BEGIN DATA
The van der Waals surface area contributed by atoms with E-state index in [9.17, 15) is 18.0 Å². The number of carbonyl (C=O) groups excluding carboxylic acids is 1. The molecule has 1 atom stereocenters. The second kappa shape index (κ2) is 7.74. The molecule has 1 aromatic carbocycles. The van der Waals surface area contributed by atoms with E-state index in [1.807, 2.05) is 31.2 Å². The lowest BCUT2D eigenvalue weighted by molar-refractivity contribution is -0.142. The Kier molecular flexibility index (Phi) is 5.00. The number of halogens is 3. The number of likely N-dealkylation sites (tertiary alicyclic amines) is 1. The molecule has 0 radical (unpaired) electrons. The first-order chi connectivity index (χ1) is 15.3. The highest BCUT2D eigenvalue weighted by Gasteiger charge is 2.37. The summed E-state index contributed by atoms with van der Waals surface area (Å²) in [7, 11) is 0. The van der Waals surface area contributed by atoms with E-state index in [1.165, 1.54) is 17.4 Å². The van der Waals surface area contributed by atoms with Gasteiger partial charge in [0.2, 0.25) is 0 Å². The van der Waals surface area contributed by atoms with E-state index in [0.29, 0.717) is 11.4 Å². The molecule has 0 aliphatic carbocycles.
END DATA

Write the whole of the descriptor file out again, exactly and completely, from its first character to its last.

The van der Waals surface area contributed by atoms with E-state index in [9.17, 15) is 18.0 Å². The number of carbonyl (C=O) groups excluding carboxylic acids is 1. The molecule has 1 atom stereocenters. The second kappa shape index (κ2) is 7.74. The molecule has 1 aromatic carbocycles. The van der Waals surface area contributed by atoms with E-state index in [1.807, 2.05) is 31.2 Å². The lowest BCUT2D eigenvalue weighted by molar-refractivity contribution is -0.142. The Kier molecular flexibility index (Phi) is 5.00. The number of halogens is 3. The number of likely N-dealkylation sites (tertiary alicyclic amines) is 1. The molecule has 0 radical (unpaired) electrons. The first-order chi connectivity index (χ1) is 15.3. The highest BCUT2D eigenvalue weighted by Gasteiger charge is 2.37. The summed E-state index contributed by atoms with van der Waals surface area (Å²) in [7, 11) is 0. The van der Waals surface area contributed by atoms with E-state index in [1.165, 1.54) is 17.4 Å². The van der Waals surface area contributed by atoms with Gasteiger partial charge in [0.2, 0.25) is 0 Å². The van der Waals surface area contributed by atoms with E-state index in [0.29, 0.717) is 11.4 Å². The molecule has 0 aliphatic carbocycles.